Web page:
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Sam Raimi
Bruce Campbell, Embeth Davidtz, Marcus Gilbert, Ian Abercrombie, Richard Grove, Timothy Patrick Quill, Michael Earl Reid, Bridget Fonda
Writing Credits:
Sam Raimi, Ivan Raimi

1 Man, 1 Million dead, The odds are just about even.

All primitive screwheads, listen up! Cult superstar Bruce Campbell reunites with director Sam Raimi to battle the deadly forces of evil in Army of Darkness - the outrageous, effects-fueled action epic that will make you scream with fear and laughter. Forced to lead a makeshift Dark Ages army against the demonic Deadites, who possess all the deadly magic of hell, the shotgun-toting, chainsaw-armed, reluctant 20th century time traveler Ash (Campbell) must save the living from the dead, rescue his medieval girlfriend and get back to his own time. One of the most popular horror comedies of all time, now digitally remastered and loaded with bonus features, Army of Darkness: Screwhead Edition is drop-dead fun!

Box Office:
$11 million.
Opening Weekend
$4.424 million on 1387 screens.
Domestic Gross
$11.502 million.

Rated R

Aspect Ratio: 1.85:1
English DTS-HD MA 5.1
English Dolby Surround 2.0
Spanish DTS 5.1
Supplements Subtitles:

Runtime: 81 min.
Price: $14.98
Release Date: 9/15/2009

• U-Control Interactive Feature
• “Creating the Deadites” Featurette
• Alternate Ending
• Trailer


Army Of Darkness: Screwhead Edition [Blu-Ray] (1992)

Reviewed by Colin Jacobson (March 9, 2015)

If the Three Stooges had ever made a fantasy/horror film, I'm betting the results would have looked a lot like Army of Darkness, a gleefully over the top exercise in broad comedic action from 1993.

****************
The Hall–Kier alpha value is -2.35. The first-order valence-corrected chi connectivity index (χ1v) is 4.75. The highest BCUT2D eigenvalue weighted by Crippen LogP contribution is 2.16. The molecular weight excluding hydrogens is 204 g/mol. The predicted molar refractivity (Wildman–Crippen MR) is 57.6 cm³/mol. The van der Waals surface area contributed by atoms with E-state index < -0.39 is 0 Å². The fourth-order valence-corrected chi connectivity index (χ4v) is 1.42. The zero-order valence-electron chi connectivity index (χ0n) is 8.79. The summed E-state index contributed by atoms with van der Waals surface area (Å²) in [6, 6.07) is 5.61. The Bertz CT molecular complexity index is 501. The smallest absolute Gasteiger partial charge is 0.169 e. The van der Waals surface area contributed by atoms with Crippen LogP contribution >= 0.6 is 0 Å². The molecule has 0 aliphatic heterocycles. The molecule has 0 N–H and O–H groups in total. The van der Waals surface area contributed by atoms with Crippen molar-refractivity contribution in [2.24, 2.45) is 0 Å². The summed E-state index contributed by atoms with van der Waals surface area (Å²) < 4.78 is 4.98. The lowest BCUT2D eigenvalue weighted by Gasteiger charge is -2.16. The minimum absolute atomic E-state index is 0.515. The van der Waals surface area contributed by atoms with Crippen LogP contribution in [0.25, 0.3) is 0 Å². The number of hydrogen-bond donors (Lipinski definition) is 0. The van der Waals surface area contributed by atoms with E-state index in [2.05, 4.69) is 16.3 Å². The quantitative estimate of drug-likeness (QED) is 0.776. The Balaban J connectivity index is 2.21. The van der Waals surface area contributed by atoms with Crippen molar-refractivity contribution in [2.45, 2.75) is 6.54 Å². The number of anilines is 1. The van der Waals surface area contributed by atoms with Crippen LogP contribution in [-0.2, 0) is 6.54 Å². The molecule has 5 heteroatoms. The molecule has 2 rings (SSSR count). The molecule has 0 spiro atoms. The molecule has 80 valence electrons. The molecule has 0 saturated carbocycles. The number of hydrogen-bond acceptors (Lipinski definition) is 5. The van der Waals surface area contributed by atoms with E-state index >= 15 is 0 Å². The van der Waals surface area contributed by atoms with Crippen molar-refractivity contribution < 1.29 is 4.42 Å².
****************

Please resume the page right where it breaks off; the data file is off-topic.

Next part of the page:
Army is the third film in the Evil Dead series but was the first one I ever saw. Frankly, I don't think that affected my enjoyment of Army, and such a bizarre way to view the movies seemed appropriate given the nutso universe we find here.

Army finds Ash (Bruce Campbell), the protagonist of the prior two films, sent back to medieval times where he needs to fight the "Deadites", a variety of zombie-like critters who've haunted him for some time. Or at least I think that's what's happening here. Due to my lack of background on the first two films, I'm not completely sure - though a brief montage at the start offers a quick recap - but I do know this: I don't care, since Army is a goofy, kick-ass romp from start to finish.

The best word to describe Army is "nuts", since the movie's simply crazed throughout its 81-minute running time. The production essentially starts out in high gear and rarely lets up until the end. It's a fun and exciting blast through goofy action movie clichés and silliness that proves hilarious, thrilling, clever and inventive most of the time.

A lot of the film's success comes from the wonderful presence of Campbell as Ash. He plays the role as half pushy bully and half cowering simp, but the overall effect is terrific as he portrays both side adeptly. Few people can make dopey lines like "Gimme some sugar, baby!" work, but Campbell does it.

I must admit that as much as I loved Campbell's work, he wasn't my favorite part of the film. Instead, I preferred the skeleton warriors who populate the end battle. These cheesy stop-motion, Ray Harryhausen-inspired creatures made the concluding fracas a total delight due to the cheerfully campy way in which they're depicted. These characters had me totally entertained and wishing for more.

Army straddles a fine line in that it goes down the "wink wink, nudge nudge" path of filmmaking but it does so remarkably well. Director Sam Raimi delivers a whirlwind experience that kept me very involved and entertained at all times.

The Blu-ray Grades: Picture C+/ Audio B+/ Bonus C

Army of Darkness appears in an aspect ratio of approximately 1.85:1 on this Blu-ray Disc. I liked much of the transfer, but more concerns cropped up than I’d like.